Pentecost 2, June 6, 2021
St. Martin North Vancouver
“Overcoming Power with Power”
Jesus tells stories that challenge our expectations and call us to the kingdom. Today, as our hearts are aching with the griefs of the world, we hear his parable about a break-in. “No one can enter a strong man’s house without first tying up the strong man; then indeed the house can be plundered” (Mark 3:27). The gospel is inviting us to consider what Jesus is saying in context with the accusation against him of working for the devil. The twist is to see the thief as the hero: stealing, or taking back, what the strong man has under his control. Gospel work is about finding the power for good to overpower what is evil. And whoever does the will of God is a brother and sister and mother in Jesus’ family.
At the beginning of the service I read the pastoral directive from our Anglican Bishop John Stephens on the griefs this week of the death of indigenous priest Vivian Seegers and the confirmation of 215 unmarked children’s graves at the Kamloops Residential School. Vivian was my sister in Christ as a fellow priest and a follower of Jesus. She was a mother and sister for those in the Urban Aboriginal Ministry that she cared for: those who have been traumatized by generations of hurt through the Canadian residential school system. The Anglican Church has been part of the wrong done, and the Anglican Church is learning to walk a new path of truth and reconciliation in repentance and in response to the call of the gospel. But the old evil is strong. The strong man is just as much death and oppression and racism and ignorant fear of the other as it was in Jesus’ day. We need Jesus’ help to engage in the work of binding evil in the world.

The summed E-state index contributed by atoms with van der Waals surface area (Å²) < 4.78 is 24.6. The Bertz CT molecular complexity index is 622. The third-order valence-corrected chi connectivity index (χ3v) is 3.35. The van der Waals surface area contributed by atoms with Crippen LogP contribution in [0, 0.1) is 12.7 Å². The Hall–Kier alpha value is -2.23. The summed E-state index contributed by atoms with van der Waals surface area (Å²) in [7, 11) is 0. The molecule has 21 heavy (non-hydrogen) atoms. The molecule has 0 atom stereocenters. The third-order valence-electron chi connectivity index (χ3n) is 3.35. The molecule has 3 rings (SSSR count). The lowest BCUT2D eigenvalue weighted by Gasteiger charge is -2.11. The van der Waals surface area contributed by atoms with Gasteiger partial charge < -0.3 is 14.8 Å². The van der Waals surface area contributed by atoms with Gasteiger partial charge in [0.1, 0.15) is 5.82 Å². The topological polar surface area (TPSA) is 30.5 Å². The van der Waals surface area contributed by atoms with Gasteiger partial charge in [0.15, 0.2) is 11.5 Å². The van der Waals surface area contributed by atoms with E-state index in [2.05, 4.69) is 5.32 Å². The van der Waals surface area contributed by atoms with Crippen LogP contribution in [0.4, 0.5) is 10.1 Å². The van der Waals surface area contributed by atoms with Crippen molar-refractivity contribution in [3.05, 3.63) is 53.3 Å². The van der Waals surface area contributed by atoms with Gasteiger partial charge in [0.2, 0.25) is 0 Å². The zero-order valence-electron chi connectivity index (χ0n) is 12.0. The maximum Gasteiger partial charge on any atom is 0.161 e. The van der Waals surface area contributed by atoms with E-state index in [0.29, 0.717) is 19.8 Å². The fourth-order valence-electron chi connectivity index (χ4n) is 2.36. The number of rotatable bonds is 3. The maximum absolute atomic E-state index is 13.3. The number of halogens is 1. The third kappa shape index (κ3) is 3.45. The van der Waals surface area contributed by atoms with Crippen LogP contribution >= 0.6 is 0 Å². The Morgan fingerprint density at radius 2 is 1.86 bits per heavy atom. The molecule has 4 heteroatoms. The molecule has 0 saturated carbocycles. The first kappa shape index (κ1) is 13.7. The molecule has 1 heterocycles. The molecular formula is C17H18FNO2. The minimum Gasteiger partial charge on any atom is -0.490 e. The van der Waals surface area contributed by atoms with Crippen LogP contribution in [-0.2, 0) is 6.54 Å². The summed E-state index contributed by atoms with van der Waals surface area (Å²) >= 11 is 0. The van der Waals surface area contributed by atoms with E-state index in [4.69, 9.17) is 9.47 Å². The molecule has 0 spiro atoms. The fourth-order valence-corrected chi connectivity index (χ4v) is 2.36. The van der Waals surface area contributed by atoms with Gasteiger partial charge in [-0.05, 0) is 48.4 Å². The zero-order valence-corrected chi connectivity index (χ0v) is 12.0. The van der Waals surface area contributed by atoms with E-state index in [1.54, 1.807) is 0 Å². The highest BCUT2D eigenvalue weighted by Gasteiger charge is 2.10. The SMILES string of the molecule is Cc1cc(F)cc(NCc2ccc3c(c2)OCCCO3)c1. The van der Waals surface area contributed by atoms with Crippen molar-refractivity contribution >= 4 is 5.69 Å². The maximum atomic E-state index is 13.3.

Look around our province at what is happening. These are your grandmothers and grandfathers, mothers and fathers, aunties and uncles, cousins, and brothers and sisters. We can help with the healing but it means confronting the powers of this world and binding them in love. There are concrete steps we can take together and as individuals. We can pray, educate ourselves, and commit to the work of sharing the resources that are still in the strong man’s house.
This morning we pray together as a community. Please keep the concerns for justice and truth and healing in your devotions going forward, not just until it disappears from the news. This is a lifelong journey. If you haven’t done so yet, read through the 94 Calls to Action from the Canadian Truth and Reconciliation Commission, especially the ones that commit the Church to changes. Educate yourself about the history of residential schools. We didn’t get this teaching when we were at school and we need to know the facts. And for those of us who have enjoyed the privilege of being white and settlers on this land, it is time to become more aware of the inequities in our public systems. Maybe realizing that we too stand in the strong man’s house and enjoy the resources in it will help us come up with ways to give back some of what has been taken from others.
Through Jesus Christ, there is power to overcome the evil of the world, even the sins that have been committed in the name of the Church and the Christian God. The mark of the Holy Spirit is on all those who do the healing. These are all our relations. Amen.